While the Great Depression affected almost all sectors of the United States economy, the farming industry, which employed nearly a quarter of the country’s population, was hit particularly hard. In response, one of the first laws passed by the Roosevelt Administration was the Agricultural Adjustment Act of 1933 (AAA). Although it had good intentions at the time, the AAA has largely devolved into direct handouts to farmers, overwhelmingly incentivizing the production of only five crops: corn, soybeans, wheat, cotton and rice.
While government subsidies persist, the agriculture industry has changed drastically. Despite representing only 10% of incentive recipients, large corporations now control much of the farming industry and receive almost 66% of subsidy dollars.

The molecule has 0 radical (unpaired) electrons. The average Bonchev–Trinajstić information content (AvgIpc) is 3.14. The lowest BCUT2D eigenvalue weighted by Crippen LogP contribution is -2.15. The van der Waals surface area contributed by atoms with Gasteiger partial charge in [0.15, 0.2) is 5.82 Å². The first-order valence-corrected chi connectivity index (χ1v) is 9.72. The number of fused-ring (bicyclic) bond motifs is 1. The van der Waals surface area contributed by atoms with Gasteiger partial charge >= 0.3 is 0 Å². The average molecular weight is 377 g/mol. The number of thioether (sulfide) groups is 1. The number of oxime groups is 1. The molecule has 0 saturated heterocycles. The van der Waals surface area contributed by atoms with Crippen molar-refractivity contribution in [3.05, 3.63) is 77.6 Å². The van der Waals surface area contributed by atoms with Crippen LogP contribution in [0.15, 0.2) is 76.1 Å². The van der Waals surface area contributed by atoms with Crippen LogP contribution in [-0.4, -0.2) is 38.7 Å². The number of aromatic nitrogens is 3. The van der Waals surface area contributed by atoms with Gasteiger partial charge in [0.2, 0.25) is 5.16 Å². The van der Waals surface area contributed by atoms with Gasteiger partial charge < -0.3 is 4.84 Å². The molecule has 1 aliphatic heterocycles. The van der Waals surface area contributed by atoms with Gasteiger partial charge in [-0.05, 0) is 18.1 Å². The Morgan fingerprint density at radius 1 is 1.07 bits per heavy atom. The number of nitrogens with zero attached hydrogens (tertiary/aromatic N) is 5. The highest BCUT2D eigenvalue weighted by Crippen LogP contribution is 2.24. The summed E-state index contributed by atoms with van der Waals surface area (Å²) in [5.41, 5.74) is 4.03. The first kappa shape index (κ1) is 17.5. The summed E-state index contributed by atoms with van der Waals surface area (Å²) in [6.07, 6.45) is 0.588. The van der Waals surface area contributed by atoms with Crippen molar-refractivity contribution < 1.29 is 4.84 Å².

The water scarcity crisis in the American West is an imminent threat that directly affects more than 78 million people. As climate change unleashes its devastating impacts, the local groundwater supply is drying up and creating optimal conditions for droughts, wildfires, and desertification. Although California Governor Gavin Newsom has not yet ordered statewide water restrictions, many local municipalities have instated limitations on water usage guidelines. These restrictions prevent the non-essential use of water, such as washing a car, landscape irrigation, and drawn-out showers. As California residents have had their water usage restricted and their lives threatened by wildfires and droughts, local governments must turn their heads to an industry that has continued to use exorbitant amounts of water to cultivate their crops: the almond industry.